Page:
On the rise
Some reasons experts think consumer spending will keep rising.WEALTH IS UP: Home prices rose more than 10 percent in the 12 months that ended in February. And the Dow Jones industrial average and S&P 500 stock indexes hit record highs in the first quarter. As a result, Americans have recovered the $16 trillion in wealth wiped out by the Great Recession.DEBT IS DOWN: Household debt now equals 102% of after-tax income, down from a peak of 126% in 2007. That’s almost back to its long-term trend, according to Deutsche Bank. And households are paying less interest on their debts, largely because of the Federal Reserve’s efforts to keep borrowing rates at record lows. JOBS ARE UP: Employers have added an average of 188,000 jobs a month in the past six months, up from 130,000 in the previous six. Job gains slowed in March to only 88,000. Most economists expect at least a modest rebound in coming months. GAS PRICES ARE DOWN: Gas prices have fallen in the past year and are likely to stay low. Nationwide, the average price of a gallon of gas has dropped 28 cents since this year’s peak of $3.79 on Feb. 27. Analysts expect gas to drop an additional 20 cents over the next two months. LOANS ARE CHEAPER: Lower interest rates have enabled millions of Americans to save money by refinancing their mortgages. Mortgage giant Freddie Mac estimates that in the fourth quarter of 2012, homeowners who refinanced cut their interest rate by one-third, the biggest reduction in the 27 years the agency has tracked the data. Source: AP
WASHINGTON — This year got off to a sour start for U.S. workers: Their pay, already gasping to keep pace with inflation, was suddenly shrunk by a Social Security tax increase.
Which raised a worrisome question: Would consumers stop spending and further slow the economy? Nope. Not yet, anyway.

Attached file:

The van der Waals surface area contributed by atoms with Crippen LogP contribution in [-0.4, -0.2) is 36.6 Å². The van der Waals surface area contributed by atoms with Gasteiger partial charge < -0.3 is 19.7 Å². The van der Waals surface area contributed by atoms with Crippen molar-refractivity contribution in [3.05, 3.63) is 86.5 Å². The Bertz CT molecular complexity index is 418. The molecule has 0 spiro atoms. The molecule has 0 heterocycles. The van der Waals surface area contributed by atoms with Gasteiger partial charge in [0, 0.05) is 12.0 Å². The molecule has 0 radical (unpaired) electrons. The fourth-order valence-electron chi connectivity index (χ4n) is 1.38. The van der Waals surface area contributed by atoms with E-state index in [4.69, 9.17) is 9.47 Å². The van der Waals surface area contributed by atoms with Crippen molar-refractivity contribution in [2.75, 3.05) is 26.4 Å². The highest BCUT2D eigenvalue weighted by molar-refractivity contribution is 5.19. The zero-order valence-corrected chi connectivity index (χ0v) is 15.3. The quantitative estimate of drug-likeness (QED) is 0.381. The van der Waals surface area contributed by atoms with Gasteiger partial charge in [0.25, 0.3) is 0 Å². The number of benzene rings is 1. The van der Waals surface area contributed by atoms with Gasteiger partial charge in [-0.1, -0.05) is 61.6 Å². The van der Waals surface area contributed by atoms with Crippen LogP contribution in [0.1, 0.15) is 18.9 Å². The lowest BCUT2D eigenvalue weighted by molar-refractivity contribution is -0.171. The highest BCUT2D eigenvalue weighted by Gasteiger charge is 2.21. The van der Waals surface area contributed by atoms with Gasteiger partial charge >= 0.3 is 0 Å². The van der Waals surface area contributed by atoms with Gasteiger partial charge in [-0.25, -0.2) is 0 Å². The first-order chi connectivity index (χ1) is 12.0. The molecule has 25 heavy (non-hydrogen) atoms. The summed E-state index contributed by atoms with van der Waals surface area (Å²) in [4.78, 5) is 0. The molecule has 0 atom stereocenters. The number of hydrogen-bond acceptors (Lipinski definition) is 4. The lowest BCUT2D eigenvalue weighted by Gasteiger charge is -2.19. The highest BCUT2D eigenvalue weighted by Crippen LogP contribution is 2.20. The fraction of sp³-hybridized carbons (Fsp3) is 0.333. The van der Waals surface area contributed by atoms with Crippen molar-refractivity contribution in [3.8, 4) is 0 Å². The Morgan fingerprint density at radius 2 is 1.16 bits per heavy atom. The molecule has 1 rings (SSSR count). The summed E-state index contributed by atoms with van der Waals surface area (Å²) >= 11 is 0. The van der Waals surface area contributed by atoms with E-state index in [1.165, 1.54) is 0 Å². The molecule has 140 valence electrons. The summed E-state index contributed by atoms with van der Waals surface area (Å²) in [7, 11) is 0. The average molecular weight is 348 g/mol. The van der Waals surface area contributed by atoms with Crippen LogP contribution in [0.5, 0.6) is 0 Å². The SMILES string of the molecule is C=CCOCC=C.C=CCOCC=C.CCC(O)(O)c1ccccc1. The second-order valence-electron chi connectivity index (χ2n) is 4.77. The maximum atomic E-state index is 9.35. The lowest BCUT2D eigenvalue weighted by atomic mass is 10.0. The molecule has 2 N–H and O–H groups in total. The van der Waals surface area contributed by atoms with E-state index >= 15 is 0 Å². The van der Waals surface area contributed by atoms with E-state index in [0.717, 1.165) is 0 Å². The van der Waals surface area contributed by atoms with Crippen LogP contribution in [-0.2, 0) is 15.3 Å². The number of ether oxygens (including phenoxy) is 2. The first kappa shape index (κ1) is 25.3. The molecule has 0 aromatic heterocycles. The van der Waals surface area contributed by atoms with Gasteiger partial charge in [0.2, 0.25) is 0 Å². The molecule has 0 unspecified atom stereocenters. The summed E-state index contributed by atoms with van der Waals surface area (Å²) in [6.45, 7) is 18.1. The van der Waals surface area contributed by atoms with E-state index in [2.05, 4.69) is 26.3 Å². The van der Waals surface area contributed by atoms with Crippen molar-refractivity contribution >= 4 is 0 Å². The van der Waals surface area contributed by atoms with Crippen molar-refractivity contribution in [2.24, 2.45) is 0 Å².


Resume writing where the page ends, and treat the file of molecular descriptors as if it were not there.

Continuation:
On Friday, the government said consumers spent 3.2 percent more on an annual basis in the January-March quarter than in the previous quarter — the biggest jump in two years. And in a report Monday, the government said consumers increased their spending in each month, by 0.2 percent in March, 0.7 percent in February and 0.3 percent in January.
The spending increases highlighted a broader improvement in Americans’ financial health that is blunting the impact of the tax increase and raising hopes for more sustainable growth.
Consumers have shed debt. Gasoline has gotten cheaper. Rising home values and record stock prices have restored household wealth to its pre-recession high. And employers are steadily adding jobs.
“No one should write off the consumer simply because of the 2 percentage-point increase in payroll taxes,” said Bernard Baumohl, chief economist at the Economic Outlook Group. “Overall household finances are in the best shape in more than five years.”
Spending weakened toward the end of the January-March quarter. Spending at retailers fell in March by 0.4 percent, the worst showing in nine months. And more spending on utilities accounted for up to one-fourth of the increase in consumer spending in the January-March quarter, according to JPMorgan Chase economist Michael Feroli, because of colder weather. Higher spending on utilities isn’t a barometer of consumer confidence the way spending on household goods would be.
Americans also saved less in the first quarter, lowering the savings rate to 2.6 percent from 3.9 percent in 2012. Economists say that was likely a temporary response to the higher Social Security tax, and most expect the savings rate to rise back toward last year’s level. That could limit spending. But several longer-term trends are likely to push in the other direction, economists say, and help sustain consumer spending.
Scott Loehrke, 25, hasn’t cut back spending this year. Loehrke went ahead in March with some car repairs that could have been delayed. And he still plans to vacation in May in Mexico with his wife, Jackie.
The Cleveland-area couple feel secure in their jobs. Loehrke is a salesman for a company that makes T-shirts and other promotional products. Business has picked up in the past year as the economy has improved. His wife is a pharmacist. “Everything that we’ve planned to do we’re still doing,” Loehrke said.
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